Farmers are being encouraged to apply to take part in the Sustainable Farming Incentive, with pilot agreements expected to be rolled out from October.
Details of the new scheme have been published today (10 March) and expressions of interest for the pilot will open from Monday 15 March.
The Sustainable Farming Incentive will support approaches to farming that deliver for the environment, such as actions to improve soil health, hedgerows and integrated pest management.
For example, a farmer might be paid to manage and plant hedgerows to provide year-round food, shelter and breeding cover for birds and insects.
For the pilot's first phase, payment rates for land management actions will be set at a broadly equivalent level to rates under Countryside Stewardship, Defra has confirmed.
It said this was a starting position only and updated payment rates for the launch of the Sustainable Farming Incentive from 2022 were being developed.
In the first phase, participants will be able to select from an initial set of eight standards to build their own agreements.
The standards will promote cleaner air and water, and guard against environmental risks such as climate change and flooding.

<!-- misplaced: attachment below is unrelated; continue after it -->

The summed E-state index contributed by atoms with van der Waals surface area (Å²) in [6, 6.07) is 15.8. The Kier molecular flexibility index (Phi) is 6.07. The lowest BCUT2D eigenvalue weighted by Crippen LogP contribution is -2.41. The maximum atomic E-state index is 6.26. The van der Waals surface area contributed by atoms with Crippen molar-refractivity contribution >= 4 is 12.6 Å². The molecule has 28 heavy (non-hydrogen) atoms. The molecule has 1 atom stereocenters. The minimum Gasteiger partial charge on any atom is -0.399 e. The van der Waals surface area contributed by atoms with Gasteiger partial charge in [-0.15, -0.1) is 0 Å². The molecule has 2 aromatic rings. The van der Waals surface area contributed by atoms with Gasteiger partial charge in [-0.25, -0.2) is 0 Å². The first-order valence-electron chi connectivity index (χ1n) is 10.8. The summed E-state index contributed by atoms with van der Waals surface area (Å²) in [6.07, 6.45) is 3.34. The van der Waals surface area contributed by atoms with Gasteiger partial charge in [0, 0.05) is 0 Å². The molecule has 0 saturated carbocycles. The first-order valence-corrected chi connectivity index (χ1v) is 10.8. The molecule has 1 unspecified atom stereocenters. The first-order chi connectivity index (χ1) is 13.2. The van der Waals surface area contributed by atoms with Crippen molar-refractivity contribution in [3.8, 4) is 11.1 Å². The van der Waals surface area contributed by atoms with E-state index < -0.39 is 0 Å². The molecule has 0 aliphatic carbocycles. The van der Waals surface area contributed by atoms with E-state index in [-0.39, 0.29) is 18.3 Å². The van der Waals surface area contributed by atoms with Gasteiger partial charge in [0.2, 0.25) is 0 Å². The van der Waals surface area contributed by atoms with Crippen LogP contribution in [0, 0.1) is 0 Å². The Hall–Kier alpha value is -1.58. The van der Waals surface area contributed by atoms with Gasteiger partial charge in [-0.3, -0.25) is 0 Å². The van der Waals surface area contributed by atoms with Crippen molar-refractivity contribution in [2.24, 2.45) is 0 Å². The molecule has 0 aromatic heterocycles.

Within each standard there are three levels for participants to choose from – Introductory, Intermediate and Advanced.
Each level is more challenging, and more rewarding, than the previous level and delivers greater environmental benefits, Defra explained.
This initial stage will be open to 'several hundred farmers', with an aim to reflect England’s distribution of farm types and locations.
Pilot participants will be asked to take part in a range of co-design activities, providing feedback on their experience of all aspects of the process.
Defra said this would ensure the scheme was 'fully workable and user-friendly' once fully rolled out from 2024.
Environment Secretary George Eustice said the Sustainable Farming Incentive would support the environment and promote animal welfare.
"It will reward approaches to farm husbandry such as encouraging integrated pest management, improving soil health and enhancing hedgerows.
“Assets that were previously dubbed “ineligible features” will finally have their value recognised and rewarded.
"I would encourage farmers to engage in this pilot to help us design the new scheme," Mr Eustice said.
Farmers wanting to take part in the pilot stage will need to complete an online form to submit expressions of interest, Defra said.
Successful candidates will be invited to complete their application and, if eligible, they will enter into a pilot agreement starting from October 2021.